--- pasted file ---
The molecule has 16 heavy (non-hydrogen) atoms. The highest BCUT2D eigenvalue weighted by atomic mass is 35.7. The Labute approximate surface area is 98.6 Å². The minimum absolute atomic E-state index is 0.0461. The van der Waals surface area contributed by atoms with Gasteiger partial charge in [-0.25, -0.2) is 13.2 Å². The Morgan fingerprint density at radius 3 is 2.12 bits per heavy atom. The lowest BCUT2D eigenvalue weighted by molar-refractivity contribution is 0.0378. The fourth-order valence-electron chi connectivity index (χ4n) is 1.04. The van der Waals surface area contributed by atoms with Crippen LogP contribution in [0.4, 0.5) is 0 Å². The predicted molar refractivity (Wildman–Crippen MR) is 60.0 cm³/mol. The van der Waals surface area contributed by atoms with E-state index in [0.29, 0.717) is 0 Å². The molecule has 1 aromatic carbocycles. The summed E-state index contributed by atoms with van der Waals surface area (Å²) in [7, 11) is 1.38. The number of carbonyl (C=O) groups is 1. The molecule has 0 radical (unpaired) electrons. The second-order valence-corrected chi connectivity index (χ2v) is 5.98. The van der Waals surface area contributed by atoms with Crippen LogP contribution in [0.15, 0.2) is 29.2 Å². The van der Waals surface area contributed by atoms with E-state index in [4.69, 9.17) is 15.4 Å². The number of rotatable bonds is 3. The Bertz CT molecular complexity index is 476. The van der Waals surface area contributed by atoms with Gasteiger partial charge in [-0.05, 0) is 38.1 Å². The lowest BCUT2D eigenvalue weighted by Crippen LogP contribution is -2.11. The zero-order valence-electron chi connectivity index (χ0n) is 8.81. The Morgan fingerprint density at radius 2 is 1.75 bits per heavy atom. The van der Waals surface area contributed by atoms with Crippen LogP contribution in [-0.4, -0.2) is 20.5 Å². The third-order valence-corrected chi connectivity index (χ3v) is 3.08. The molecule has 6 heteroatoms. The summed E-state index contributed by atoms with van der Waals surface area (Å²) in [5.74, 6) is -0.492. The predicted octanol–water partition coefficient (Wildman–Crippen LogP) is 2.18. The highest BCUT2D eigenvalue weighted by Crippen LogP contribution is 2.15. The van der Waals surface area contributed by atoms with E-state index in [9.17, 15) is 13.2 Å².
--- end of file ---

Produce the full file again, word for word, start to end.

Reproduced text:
The molecule has 16 heavy (non-hydrogen) atoms. The highest BCUT2D eigenvalue weighted by atomic mass is 35.7. The Labute approximate surface area is 98.6 Å². The minimum absolute atomic E-state index is 0.0461. The van der Waals surface area contributed by atoms with Gasteiger partial charge in [-0.25, -0.2) is 13.2 Å². The Morgan fingerprint density at radius 3 is 2.12 bits per heavy atom. The lowest BCUT2D eigenvalue weighted by molar-refractivity contribution is 0.0378. The fourth-order valence-electron chi connectivity index (χ4n) is 1.04. The van der Waals surface area contributed by atoms with Crippen LogP contribution in [0.4, 0.5) is 0 Å². The predicted molar refractivity (Wildman–Crippen MR) is 60.0 cm³/mol. The van der Waals surface area contributed by atoms with E-state index in [0.29, 0.717) is 0 Å². The molecule has 1 aromatic carbocycles. The summed E-state index contributed by atoms with van der Waals surface area (Å²) in [7, 11) is 1.38. The number of carbonyl (C=O) groups is 1. The molecule has 0 radical (unpaired) electrons. The second-order valence-corrected chi connectivity index (χ2v) is 5.98. The van der Waals surface area contributed by atoms with Crippen LogP contribution in [0.15, 0.2) is 29.2 Å². The van der Waals surface area contributed by atoms with E-state index in [4.69, 9.17) is 15.4 Å². The number of rotatable bonds is 3. The Bertz CT molecular complexity index is 476. The van der Waals surface area contributed by atoms with Gasteiger partial charge in [-0.05, 0) is 38.1 Å². The lowest BCUT2D eigenvalue weighted by Crippen LogP contribution is -2.11. The zero-order valence-electron chi connectivity index (χ0n) is 8.81. The Morgan fingerprint density at radius 2 is 1.75 bits per heavy atom. The van der Waals surface area contributed by atoms with Crippen LogP contribution in [-0.4, -0.2) is 20.5 Å². The third-order valence-corrected chi connectivity index (χ3v) is 3.08. The molecule has 6 heteroatoms. The summed E-state index contributed by atoms with van der Waals surface area (Å²) in [5.74, 6) is -0.492. The predicted octanol–water partition coefficient (Wildman–Crippen LogP) is 2.18. The highest BCUT2D eigenvalue weighted by Crippen LogP contribution is 2.15. The van der Waals surface area contributed by atoms with E-state index in [9.17, 15) is 13.2 Å².